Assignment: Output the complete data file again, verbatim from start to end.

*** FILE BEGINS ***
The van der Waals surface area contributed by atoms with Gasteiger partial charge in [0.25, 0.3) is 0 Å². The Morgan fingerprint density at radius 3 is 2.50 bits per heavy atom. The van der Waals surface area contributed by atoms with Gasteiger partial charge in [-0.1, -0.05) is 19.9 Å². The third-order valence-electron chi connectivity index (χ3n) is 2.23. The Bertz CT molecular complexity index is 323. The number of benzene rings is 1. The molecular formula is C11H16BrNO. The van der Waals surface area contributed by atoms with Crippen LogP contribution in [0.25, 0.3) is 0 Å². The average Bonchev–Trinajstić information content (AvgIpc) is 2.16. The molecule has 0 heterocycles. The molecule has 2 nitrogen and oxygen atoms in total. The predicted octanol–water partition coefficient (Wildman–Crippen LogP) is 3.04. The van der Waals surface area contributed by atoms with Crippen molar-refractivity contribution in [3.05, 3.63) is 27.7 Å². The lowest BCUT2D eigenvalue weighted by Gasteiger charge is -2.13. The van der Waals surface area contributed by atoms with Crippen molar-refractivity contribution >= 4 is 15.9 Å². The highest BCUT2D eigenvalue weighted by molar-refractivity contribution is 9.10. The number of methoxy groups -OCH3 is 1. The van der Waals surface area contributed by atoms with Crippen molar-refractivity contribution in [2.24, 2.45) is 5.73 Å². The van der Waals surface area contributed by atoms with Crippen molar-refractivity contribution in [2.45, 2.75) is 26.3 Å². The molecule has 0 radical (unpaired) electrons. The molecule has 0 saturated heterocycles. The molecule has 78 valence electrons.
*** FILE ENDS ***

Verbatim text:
The van der Waals surface area contributed by atoms with Gasteiger partial charge in [0.25, 0.3) is 0 Å². The Morgan fingerprint density at radius 3 is 2.50 bits per heavy atom. The van der Waals surface area contributed by atoms with Gasteiger partial charge in [-0.1, -0.05) is 19.9 Å². The third-order valence-electron chi connectivity index (χ3n) is 2.23. The Bertz CT molecular complexity index is 323. The number of benzene rings is 1. The molecular formula is C11H16BrNO. The van der Waals surface area contributed by atoms with Crippen LogP contribution in [0.25, 0.3) is 0 Å². The average Bonchev–Trinajstić information content (AvgIpc) is 2.16. The molecule has 0 heterocycles. The molecule has 2 nitrogen and oxygen atoms in total. The predicted octanol–water partition coefficient (Wildman–Crippen LogP) is 3.04. The van der Waals surface area contributed by atoms with Crippen molar-refractivity contribution in [3.05, 3.63) is 27.7 Å². The lowest BCUT2D eigenvalue weighted by Gasteiger charge is -2.13. The van der Waals surface area contributed by atoms with Crippen molar-refractivity contribution >= 4 is 15.9 Å². The highest BCUT2D eigenvalue weighted by molar-refractivity contribution is 9.10. The number of methoxy groups -OCH3 is 1. The van der Waals surface area contributed by atoms with Crippen molar-refractivity contribution in [2.24, 2.45) is 5.73 Å². The van der Waals surface area contributed by atoms with Crippen molar-refractivity contribution in [2.45, 2.75) is 26.3 Å². The molecule has 0 radical (unpaired) electrons. The molecule has 0 saturated heterocycles. The molecule has 78 valence electrons.